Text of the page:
JACKSON: The Republican who led that charge is joining me now, Florida Congressman Matt Gaetz. He sits on the Judiciary and Armed Services committee and is joining us now from Florida. Congressman, it’s great to have you back on the show, thank you.
REP. MATT GAETZ [R-FL]: Thanks, Hallie. My IFB wasn’t really clear. Did Jackie Speier identify my race and my gender in the context of my activities as a member of Congress yesterday?
JACKSON: I think you heard her soundbite. I want to give you the chance to respond. Go ahead.
GAETZ: Well, no. Did she say it was – that we were a bunch of white men? What does the fact that we are white men have to do with our desire to represent the millions of constituents that we serve? I mean, I was deeply offended by that. Like, I – when Jackie Speier walks in a room, I don’t sit there and say, you know, “a white woman came in” or when someone of a different race or ethnicity comes in. This is the type of identity politics from the left that seems to permeate any substantive or procedural argument that they make and it’s sickening to me that, that is how we would be thought of. The people we serve are diverse and it’s just really kind of sickening.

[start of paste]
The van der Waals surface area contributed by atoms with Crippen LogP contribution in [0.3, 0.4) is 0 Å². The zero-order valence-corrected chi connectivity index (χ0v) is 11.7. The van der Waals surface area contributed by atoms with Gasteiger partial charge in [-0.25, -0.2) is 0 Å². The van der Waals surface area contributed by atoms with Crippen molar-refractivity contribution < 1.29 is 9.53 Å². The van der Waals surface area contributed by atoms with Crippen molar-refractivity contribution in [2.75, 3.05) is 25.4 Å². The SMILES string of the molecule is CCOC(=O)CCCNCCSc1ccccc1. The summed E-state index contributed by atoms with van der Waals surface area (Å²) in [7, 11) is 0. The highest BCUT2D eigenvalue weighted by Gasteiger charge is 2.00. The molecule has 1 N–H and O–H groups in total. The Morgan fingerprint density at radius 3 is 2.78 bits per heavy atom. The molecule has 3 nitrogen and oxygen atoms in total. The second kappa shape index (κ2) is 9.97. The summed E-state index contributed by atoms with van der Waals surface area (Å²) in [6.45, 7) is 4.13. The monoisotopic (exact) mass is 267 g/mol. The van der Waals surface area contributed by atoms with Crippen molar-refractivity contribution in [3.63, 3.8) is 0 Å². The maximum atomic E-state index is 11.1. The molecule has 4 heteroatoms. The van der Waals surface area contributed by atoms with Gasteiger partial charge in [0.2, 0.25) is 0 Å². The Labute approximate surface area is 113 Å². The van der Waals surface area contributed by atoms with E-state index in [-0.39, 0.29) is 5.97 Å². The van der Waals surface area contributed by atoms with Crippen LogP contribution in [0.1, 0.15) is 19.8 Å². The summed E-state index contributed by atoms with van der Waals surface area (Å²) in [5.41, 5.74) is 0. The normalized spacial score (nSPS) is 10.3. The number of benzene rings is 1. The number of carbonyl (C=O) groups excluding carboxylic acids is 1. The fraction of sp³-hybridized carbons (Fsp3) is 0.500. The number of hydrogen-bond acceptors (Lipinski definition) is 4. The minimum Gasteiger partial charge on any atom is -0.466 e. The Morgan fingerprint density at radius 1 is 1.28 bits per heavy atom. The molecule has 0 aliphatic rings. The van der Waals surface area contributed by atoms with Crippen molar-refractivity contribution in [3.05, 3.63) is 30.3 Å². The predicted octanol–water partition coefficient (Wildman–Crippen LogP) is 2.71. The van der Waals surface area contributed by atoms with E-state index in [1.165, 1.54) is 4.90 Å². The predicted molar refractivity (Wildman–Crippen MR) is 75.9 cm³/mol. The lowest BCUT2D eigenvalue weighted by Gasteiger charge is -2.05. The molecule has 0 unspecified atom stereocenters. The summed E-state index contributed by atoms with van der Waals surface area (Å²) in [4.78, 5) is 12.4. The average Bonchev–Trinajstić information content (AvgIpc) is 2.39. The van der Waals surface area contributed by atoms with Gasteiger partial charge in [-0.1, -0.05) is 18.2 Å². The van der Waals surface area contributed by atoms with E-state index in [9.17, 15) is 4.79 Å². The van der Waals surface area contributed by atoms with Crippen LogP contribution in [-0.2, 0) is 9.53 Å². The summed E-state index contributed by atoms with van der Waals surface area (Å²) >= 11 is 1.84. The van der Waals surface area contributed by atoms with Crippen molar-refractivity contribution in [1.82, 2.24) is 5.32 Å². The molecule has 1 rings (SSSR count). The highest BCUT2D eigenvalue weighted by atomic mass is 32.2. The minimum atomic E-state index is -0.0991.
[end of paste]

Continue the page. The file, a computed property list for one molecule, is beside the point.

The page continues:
JACKSON: Let me talk about the substantive piece of it then. Because there are two pieces of this, right? And by the way, Congressman, I want to talk to you about Turkey and Syria, so I’m going to ask you to leave me time for that in this discussion. But I want to start with sort of the process –